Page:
Business Conditions Monthly

Friday, August 14th, 2015

As the recovery enters its seventh year, revised data reveal slower progress than previously estimated.


The Economy…
While the latest data confirmed our reading at the start of the year that economic weakness was temporary, and despite accelerating growth in the second quarter, the more complete and detailed information released last month show that the recovery since 2012 has been slower than previously reported. Today’s GDP value is almost one percentage point lower than earlier estimates led us to believe. This means the current business-cycle expansion, whether measured by output or employment growth, has been the slowest in U.S. postwar history.

Strong CPI growth in June underlined AIER’s analysis last month pointing to rising inflationary pressures. The latest scorecard shows that 17 out of 23 indicators support rising inflationary pressure, compared with 15 in our previous report, indicating a higher likelihood of future price increases. Anticipated policy firming on interest rates may moderate rising inflationary pressures.

Fed policy makers did not provide any new signals on the timing of an increase in short-term interest rates following their July meeting. and despite the weaknesses highlighted in the revised report, the Fed continues to indicate that its policy remains on track for a liftoff this year.

With still-modest growth and inflation, bond yields remain very low. However, a slowly improving U.S. economy and declining unemployment may support the Fed’s first rate hike in almost a decade. That, in turn, may pressure bond yields higher, but the question of how high yields may rise remains open.

Weak global growth and a strong dollar have sent most commodity prices tumbling to multi-year lows. Add to that a price war in crude oil and the decline in demand for gold as a haven and the environment for commodities remains unfavorable.

Equities around the world have done reasonably well this year—valuations are rising in many markets. Critical to continued price gains will be better economic growth helping drive future earnings.


Wednesday, July 15th, 2015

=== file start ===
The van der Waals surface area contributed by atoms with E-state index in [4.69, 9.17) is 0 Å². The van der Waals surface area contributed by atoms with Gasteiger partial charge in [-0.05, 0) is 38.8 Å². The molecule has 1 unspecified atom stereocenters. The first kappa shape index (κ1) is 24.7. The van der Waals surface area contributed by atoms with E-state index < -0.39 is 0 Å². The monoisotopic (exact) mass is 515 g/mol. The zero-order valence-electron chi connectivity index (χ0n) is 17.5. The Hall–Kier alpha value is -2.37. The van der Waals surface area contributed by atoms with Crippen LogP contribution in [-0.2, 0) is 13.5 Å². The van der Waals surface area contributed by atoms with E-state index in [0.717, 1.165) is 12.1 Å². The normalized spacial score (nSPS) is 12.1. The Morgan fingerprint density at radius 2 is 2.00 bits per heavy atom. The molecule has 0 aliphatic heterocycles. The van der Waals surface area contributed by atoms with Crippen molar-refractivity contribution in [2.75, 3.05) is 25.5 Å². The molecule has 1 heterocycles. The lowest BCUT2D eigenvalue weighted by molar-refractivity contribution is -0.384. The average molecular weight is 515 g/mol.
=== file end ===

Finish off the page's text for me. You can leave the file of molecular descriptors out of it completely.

As the Fed looks for employment improvements to support a liftoff in rates, we assess the labor market’s condition.


The Economy…
While some U.S. labor market measures are at record levels following six years of expansion, others hold room for improvement compared with past performance in previous recoveries. Our view is that the economy remains resilient, growth is reaccelerating from a temporary first-quarter weakness, and the likelihood of recession in the next six to 12 months remains low.

AIER’s inflationary pressures scorecard suggests an increase in May as 15 of 23 indicators showed rising pressure compared with six that displayed declines, suggesting that prices may rise in coming months. Among CPI components, energy climbed at a fast pace in May, contributing to strong growth in the index, while food prices stayed unchanged. In the labor market, more jobs were created, but productivity growth slowed and labor costs rose, putting upward pressure on inflation. Stubbornly high rates of underemployment and discouraged workers are areas showing room for further improvement in a market closely watched by Fed policy makers poised to raise short-term rates for the first time in nine years.

First-quarter weakness, though seen as temporary, led to scaled-back growth projections from the Fed in June. While policy makers left short-term rates unchanged at their June meeting, a majority of FOMC members expect an increase later this year rather than a delayed take-off in 2016. At the same time, they expect the pace of normalizing policy to be slower than previously anticipated.

Employment and incomes are not expanding as robustly in this recovery as both did in earlier cycles. As long as uncertainty in jobs and earnings persists for large parts of the population, political attitudes are likely to favor protectionist tendencies in trade, immigration, and on other issues.

Federal budget deficits remain large by historical measures but have narrowed substantially in recent years, curbing the Treasury’s need to issue new debt. Combined with ongoing geo-political risks and uncertainty, the resulting reduction in issuance could partly offset the negative effects of anticipated rate hikes.

In the world of precious metals, gold prices have outperformed silver by a wide margin in recent years, suggesting that silver will be the better performer in coming years, based on historical patterns.